Become a founding engineer

When I was a baby entrepreneur, a venture capitalist once said to me, “Everyone in Silicon Valley came here to work in startups” – but this is less and less true now as bigcos have become more and more dominant in the whole tech industry. I honestly find it impossible to imagine going straight from rocking a company hoodie as you ride the company shuttle bus to your job at a FAANG, to a new reality as a grungy startup founder where you’re going to be cleaning up forgotten leftovers in the kitchen and hiring 12 lawyers at a time. The situation is even more stark for entrepreneurial engineers from areas with few tech startups, who maybe didn’t get a lot of opportunities to learn from close contact with founders.

My entire career has been in pre-IPO startups, and I don’t think you can learn what they’re like without working at a couple of them. But also, I feel that being a company founder is a lot like being a novelist: it’s not a career move, it’s more like having malaria – a fever that recurs periodically. By being one of the first five engineers at a newco, you can try out the lifestyle and see a lot of the shenanigans up close and potentially make a lot of money… on someone else’s dime. Yes there are risks, but an unspoken secret of big companies is that they’ll almost always take you back without much hassle.

A lot of 106 Miles members actually end up deciding they don’t actually want to become founders – that the potential rewards aren’t worth the extra stress, or that their idea maybe isn’t quite strong enough for a standalone company but could be valuable to a complementary startup. There’s nothing wrong with any of this! Great founding engineers are worth their weight in gold to a startup, and they are not easy to find.

This might be a good time to say a few words about the role of the founding engineer, because it’s one of the worst-understood roles in the entire tech business. My friend Dan Moore, under whose auspices I am writing this letter to you, has written a well thought out essay about how founding engineers need to be well-informed, wise, and probably pretty senior. Meanwhile I’ve worked at MANY hot startups and Open Source projects where the founding engineers – the guys (and they were 100% guys) who banged out the initial bits for the MVP – were young, smelly, and profane but able to bust out working code on the quick and dirty.

It is so critical for founders to understand that when you do a newco you’re placing two bets – a business bet, and a technical bet – that trade off against each other. The business bet is that you’ll find product-market fit before your tech debt screws you, and then you’ll have the money to hire an experienced team to rewrite your code when it matters. The technical bet is that quality software will make your business work, and then you won’t have any tech debt to deal with going forward because your software will be perfect – but this never happens. Optimize on winning the business bet ASAP by using quick-and-dirty founding engineers, and you’ll see that money-cash-devs can wipe out all your technical debt pretty fast if properly deployed.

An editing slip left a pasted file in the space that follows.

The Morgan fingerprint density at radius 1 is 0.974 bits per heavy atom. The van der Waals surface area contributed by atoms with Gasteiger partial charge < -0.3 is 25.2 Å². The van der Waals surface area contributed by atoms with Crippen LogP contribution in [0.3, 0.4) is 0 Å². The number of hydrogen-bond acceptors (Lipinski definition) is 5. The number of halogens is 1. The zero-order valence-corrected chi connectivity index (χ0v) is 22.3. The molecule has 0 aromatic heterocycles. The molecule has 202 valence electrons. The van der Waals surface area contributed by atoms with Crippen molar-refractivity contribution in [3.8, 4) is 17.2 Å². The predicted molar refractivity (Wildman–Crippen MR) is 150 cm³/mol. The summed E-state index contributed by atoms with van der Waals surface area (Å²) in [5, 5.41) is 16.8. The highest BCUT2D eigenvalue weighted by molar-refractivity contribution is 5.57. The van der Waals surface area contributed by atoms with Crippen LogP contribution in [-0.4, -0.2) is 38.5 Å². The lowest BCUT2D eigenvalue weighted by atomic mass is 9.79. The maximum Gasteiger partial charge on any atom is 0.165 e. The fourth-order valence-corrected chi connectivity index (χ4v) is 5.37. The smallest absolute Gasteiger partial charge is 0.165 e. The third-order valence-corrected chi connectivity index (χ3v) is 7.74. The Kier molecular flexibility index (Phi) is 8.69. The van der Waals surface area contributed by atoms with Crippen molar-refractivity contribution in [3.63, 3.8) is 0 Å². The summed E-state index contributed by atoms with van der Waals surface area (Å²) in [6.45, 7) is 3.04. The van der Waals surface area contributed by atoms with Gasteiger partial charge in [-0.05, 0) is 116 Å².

What kind of founder do you want to be?

See this tree growing around a bicycle? The tree is your company, and the founders are the bicycle. Less poetically, founders are the cat piss that you can never get out of the carpet. For better or worse, as a founder your strengths and weaknesses, your quirks and blind spots, your early network… all of this will be reproduced in the company in a way that makes it difficult to reverse. The major method by which this happens is hiring, especially hiring people who become leaders in the company early on.

That means if you care about certain organizational practices, you need to address them WAY EARLY. For example, diversity and inclusion: once you hire the first 10 devs, you are very likely to have the same demographic mix that they represent when you have 100 or 1000 devs. Sorry, we all want this to not be true! But if you care about hiring people who reflect your customer base, you need to think about it from DAY ONE. If your product will mostly appeal to women, you better be thinking about how to hire women right away. If your target market is Latinos, better hire some. If you want to bid on military contracts, maybe hire from the ex-mil pool. If you have a plan and stay ready, you won’t have to get ready when things are hectic.

This may not be your specific issue, but all founders need to think about their deepest ethical values before they start – from the point of view of what would be best for the company, not you specifically. As a personal example: because I’ve had multiple life-threatening health conditions and my heirs are all far older and non-technical, I had it written into my contract that if I die my co-founder will vote my shares but all financial proceeds will go to my estate. This allows for the company to continue to function in a way that it couldn’t if my non-technical heirs suddenly were forced to make important decisions for a tech company. When you become a founder the good of ALL THE STAKEHOLDERS in your company becomes your primary responsibility; and although only you can say how you plan to best serve everyone fairly, I’d suggest that you don’t want to end up the subject of lawsuit or a documentary film accusing you of negligence or egomania.

Join a community of founders

This is a bit self-serving, but I’m gonna put it out there: if you want to become a founder, join up with other founders and learn from them. This is the true secret of Silicon Valley: not that their techies are smarter, harder working, or more connected to venture capital – but that they self-selected to want to learn from each other, and the ecosystem has evolved to support that in a million tiny ways. Organizations like my meetup for entrepreneurial engineers, 106 Miles, will help you get connected to practices and people you can ask for help and talk to – even if you end up rejecting their advice. Come visit us when you’re in Silicon Valley! We may be doing more online events soon as well.

Being a startup founder isn’t for everyone, but if it’s something you have an interest in you shouldn’t wait to learn about it and perfect your founder skillset. Start today! Let me know if I can help – although you should know my specialty is being a “disagreeable giver” – and best of luck!

— Your startup buddy, Joyce

Joyce Park has spent 22 years in startups and Open Source projects as an engineer, an eng manager, and a founder. She recently moved back from Silicon Valley to the Seattle area where she grew up.

Learn caching

Dear new developer,